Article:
“Those who invaded our Capitol and fought the police for hours were motivated by what President Donald Trump had told them: that the election had been stolen from him and he was the rightful president. He summoned the insurgents, gathered them together and lit the flame of this attack."
The phrases are not from a member of the Democratic Party. They were delivered on Thursday night by the conservative and Republican deputy of the United States Congress Liz Cheney, in this case as vice president of the House of Representatives committee that investigates the bloody assault on Capitol Hill by thousands of Trump supporters, on January 6 of 2021: according to her, "a flagrant violation of the law and the Constitution aimed at changing the result of an election (the presidential elections of 2020)"; according to the chairman of the committee, Democrat Bennie Thompson, “the culmination of a coup attempt in a brazen and violent, but not accidental, attempt to overthrow the Government” by annulling the results of the presidential elections.
Thompson and Cheney expressed themselves in this way in the introduction of the first and careful televised hearing of the 6-E investigation committee after 11 months of work that includes carrying out a thousand interviews and examining more than 140,000 documents.
A video with harsh and unpublished images of the assault and a collection of forceful statements by former advisers and relatives of the former president; of a Capitol police savagely attacked by insurgents; of a documentary filmmaker who witnessed a meeting of ultra leaders involved in the rebellion, as well as some of the aggressors convicted or accused of sedition, served to prove the extent to which Trump orchestrated the greatest attack on democracy in this country.
In the first group of statements, the majority unknown until now, half a dozen advisers and officials appointed by Trump explained how they had tried to stop his maneuvers to invalidate the people's vote and remain in power; how they had rejected his claim that they had stolen the elections and how they had tried to stop the violent coup of 6-E while he watched it on TV, impassive.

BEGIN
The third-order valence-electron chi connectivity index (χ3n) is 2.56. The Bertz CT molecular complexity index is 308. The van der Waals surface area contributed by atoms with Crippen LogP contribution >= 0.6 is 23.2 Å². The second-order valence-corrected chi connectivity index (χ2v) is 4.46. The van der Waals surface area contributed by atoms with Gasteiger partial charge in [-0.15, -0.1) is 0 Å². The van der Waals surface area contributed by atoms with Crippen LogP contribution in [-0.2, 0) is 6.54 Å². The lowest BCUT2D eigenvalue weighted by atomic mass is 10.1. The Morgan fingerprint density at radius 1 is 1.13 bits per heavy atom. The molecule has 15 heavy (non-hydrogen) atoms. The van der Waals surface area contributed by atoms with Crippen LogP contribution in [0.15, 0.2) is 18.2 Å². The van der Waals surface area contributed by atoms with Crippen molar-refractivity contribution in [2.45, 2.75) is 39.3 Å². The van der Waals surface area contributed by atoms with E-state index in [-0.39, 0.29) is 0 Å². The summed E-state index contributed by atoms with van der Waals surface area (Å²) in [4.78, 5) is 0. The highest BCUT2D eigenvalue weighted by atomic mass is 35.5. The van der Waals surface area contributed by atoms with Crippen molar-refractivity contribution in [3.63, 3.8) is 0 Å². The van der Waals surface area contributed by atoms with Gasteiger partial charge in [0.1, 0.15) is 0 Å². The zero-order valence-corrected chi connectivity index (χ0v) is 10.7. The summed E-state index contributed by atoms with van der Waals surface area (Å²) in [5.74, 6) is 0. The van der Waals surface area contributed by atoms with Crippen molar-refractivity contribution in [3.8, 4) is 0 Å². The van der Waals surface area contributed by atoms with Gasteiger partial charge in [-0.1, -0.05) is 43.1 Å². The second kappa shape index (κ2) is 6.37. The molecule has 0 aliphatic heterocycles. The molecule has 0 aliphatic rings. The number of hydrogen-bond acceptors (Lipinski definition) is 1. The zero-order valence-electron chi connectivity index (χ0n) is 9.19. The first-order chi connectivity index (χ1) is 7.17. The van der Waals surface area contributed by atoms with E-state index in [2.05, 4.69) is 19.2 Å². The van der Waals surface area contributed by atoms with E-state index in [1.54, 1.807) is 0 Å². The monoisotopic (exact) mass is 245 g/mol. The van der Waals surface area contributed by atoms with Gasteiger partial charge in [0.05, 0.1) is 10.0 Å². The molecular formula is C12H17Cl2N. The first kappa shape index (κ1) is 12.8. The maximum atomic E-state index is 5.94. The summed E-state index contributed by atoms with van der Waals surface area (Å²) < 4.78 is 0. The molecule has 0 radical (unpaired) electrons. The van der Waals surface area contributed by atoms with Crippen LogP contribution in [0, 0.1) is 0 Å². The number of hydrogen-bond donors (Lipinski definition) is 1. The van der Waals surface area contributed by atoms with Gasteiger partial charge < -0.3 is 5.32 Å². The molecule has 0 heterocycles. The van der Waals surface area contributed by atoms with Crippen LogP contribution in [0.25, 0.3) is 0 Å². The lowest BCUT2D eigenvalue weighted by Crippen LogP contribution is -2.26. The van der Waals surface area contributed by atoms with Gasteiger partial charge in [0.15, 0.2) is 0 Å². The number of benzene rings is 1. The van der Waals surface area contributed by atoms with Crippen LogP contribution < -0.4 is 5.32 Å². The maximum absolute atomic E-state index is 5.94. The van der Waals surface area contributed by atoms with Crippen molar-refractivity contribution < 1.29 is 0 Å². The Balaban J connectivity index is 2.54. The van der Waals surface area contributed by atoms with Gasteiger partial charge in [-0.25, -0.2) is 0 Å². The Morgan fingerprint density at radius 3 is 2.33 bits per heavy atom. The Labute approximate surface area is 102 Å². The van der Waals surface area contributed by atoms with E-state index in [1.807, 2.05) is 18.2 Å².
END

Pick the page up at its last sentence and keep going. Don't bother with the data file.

The recorded testimonies of former Attorney General Bill Barr and the daughter and former adviser of the still Republican leader, Ivanka Trump, were resounding and defining. Barr recounted how he had snapped at Trump that his accusation of fraud in the presidential elections seemed "nonsense" without any basis. And then, when Ivanka Trump was asked by investigators what she thought of that trial, she said, "I respect Attorney General Barr, so I accepted what he said."
In the second part of the session, which lasted two hours and which will be followed by another five in the next two weeks, the committee also showed recorded statements that would prove the coordination between Trump and the ultra groups that took the lead in the assault: the Proud Boys and the Oath Keepers.
Members of both formations sentenced for the events, resulting in nine deaths, agreed that Trump had "called" them to participate in the rebellion against Congress, obviously to stop the ratification of the electoral result.
Documentary filmmaker Nick Quested, who had been working with the Proud Boys for weeks without knowing what they were up to, indicated that more than two hundred of them who attended the rally where Trump warmed up the mob that morning headed for the Capitol before the president began to speak. It would seem that, as Thompson indicated, they wanted to do a preliminary exploration of the terrain, look for weak points in the police surveillance of the building and thus determine the points of penetration to invade it. The video of the attack, with scenes of bestial assaults on police officers taken from officers' body cameras, depicted a perfectly planned and timed operation to take over the Capitol.
One of the ultras who led the attack appeared in the video reading, as if it were a military harangue, one of the tweets with which Trump had denounced the alleged fraud and called to rebel against him. Many of the insurgents, 810 arrested but only 65 sentenced to prison terms so far, sought out Vice President Mike Pence that day to kill him for refusing to annul the ratification of Joe Biden as the legitimate winner of the presidential elections. “Hang Pence!” they yelled. Trump didn't think it was bad. As revealed by Liz Cheney, the comment from the still president was: "They may be right and Pence deserves it."